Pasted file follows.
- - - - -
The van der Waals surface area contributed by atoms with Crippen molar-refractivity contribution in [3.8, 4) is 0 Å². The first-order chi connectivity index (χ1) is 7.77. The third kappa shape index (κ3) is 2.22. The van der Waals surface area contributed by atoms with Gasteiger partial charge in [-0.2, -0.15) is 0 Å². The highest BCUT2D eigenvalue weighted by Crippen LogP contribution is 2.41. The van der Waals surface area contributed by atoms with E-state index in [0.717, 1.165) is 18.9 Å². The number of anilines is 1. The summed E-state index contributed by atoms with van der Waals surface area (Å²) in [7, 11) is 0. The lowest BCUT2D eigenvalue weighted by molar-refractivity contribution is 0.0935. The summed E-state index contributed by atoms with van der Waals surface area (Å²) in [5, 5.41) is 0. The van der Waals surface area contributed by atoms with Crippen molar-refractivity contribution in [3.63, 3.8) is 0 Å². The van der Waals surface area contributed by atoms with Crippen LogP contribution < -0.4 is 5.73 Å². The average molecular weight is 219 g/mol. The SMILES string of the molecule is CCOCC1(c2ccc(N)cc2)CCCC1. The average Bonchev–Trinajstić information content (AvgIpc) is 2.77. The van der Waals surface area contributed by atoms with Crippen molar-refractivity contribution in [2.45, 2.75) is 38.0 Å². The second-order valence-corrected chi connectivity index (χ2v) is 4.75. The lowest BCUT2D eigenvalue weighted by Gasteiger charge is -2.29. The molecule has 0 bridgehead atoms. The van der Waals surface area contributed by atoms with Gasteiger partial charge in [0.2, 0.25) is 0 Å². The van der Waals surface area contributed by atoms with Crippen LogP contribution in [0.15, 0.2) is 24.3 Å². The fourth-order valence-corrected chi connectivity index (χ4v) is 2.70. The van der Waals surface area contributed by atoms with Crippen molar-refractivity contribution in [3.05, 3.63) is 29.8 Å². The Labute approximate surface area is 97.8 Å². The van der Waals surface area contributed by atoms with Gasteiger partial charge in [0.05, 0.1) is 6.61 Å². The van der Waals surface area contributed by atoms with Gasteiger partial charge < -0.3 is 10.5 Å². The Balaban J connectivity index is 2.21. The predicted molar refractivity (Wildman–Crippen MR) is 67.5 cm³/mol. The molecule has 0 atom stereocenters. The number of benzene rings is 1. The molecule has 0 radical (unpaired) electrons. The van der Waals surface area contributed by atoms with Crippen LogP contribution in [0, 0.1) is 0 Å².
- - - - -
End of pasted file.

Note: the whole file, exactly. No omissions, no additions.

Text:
The van der Waals surface area contributed by atoms with Crippen molar-refractivity contribution in [3.8, 4) is 0 Å². The first-order chi connectivity index (χ1) is 7.77. The third kappa shape index (κ3) is 2.22. The van der Waals surface area contributed by atoms with Gasteiger partial charge in [-0.2, -0.15) is 0 Å². The highest BCUT2D eigenvalue weighted by Crippen LogP contribution is 2.41. The van der Waals surface area contributed by atoms with E-state index in [0.717, 1.165) is 18.9 Å². The number of anilines is 1. The summed E-state index contributed by atoms with van der Waals surface area (Å²) in [7, 11) is 0. The lowest BCUT2D eigenvalue weighted by molar-refractivity contribution is 0.0935. The summed E-state index contributed by atoms with van der Waals surface area (Å²) in [5, 5.41) is 0. The van der Waals surface area contributed by atoms with Crippen molar-refractivity contribution in [3.63, 3.8) is 0 Å². The van der Waals surface area contributed by atoms with Crippen LogP contribution < -0.4 is 5.73 Å². The average molecular weight is 219 g/mol. The SMILES string of the molecule is CCOCC1(c2ccc(N)cc2)CCCC1. The average Bonchev–Trinajstić information content (AvgIpc) is 2.77. The van der Waals surface area contributed by atoms with Crippen molar-refractivity contribution in [2.45, 2.75) is 38.0 Å². The second-order valence-corrected chi connectivity index (χ2v) is 4.75. The lowest BCUT2D eigenvalue weighted by Gasteiger charge is -2.29. The molecule has 0 bridgehead atoms. The van der Waals surface area contributed by atoms with Gasteiger partial charge in [0.2, 0.25) is 0 Å². The van der Waals surface area contributed by atoms with Crippen LogP contribution in [0.15, 0.2) is 24.3 Å². The fourth-order valence-corrected chi connectivity index (χ4v) is 2.70. The van der Waals surface area contributed by atoms with Crippen molar-refractivity contribution in [3.05, 3.63) is 29.8 Å². The Labute approximate surface area is 97.8 Å². The van der Waals surface area contributed by atoms with Gasteiger partial charge in [0.05, 0.1) is 6.61 Å². The van der Waals surface area contributed by atoms with Gasteiger partial charge < -0.3 is 10.5 Å². The Balaban J connectivity index is 2.21. The predicted molar refractivity (Wildman–Crippen MR) is 67.5 cm³/mol. The molecule has 0 atom stereocenters. The number of benzene rings is 1. The molecule has 0 radical (unpaired) electrons. The van der Waals surface area contributed by atoms with Crippen LogP contribution in [0, 0.1) is 0 Å².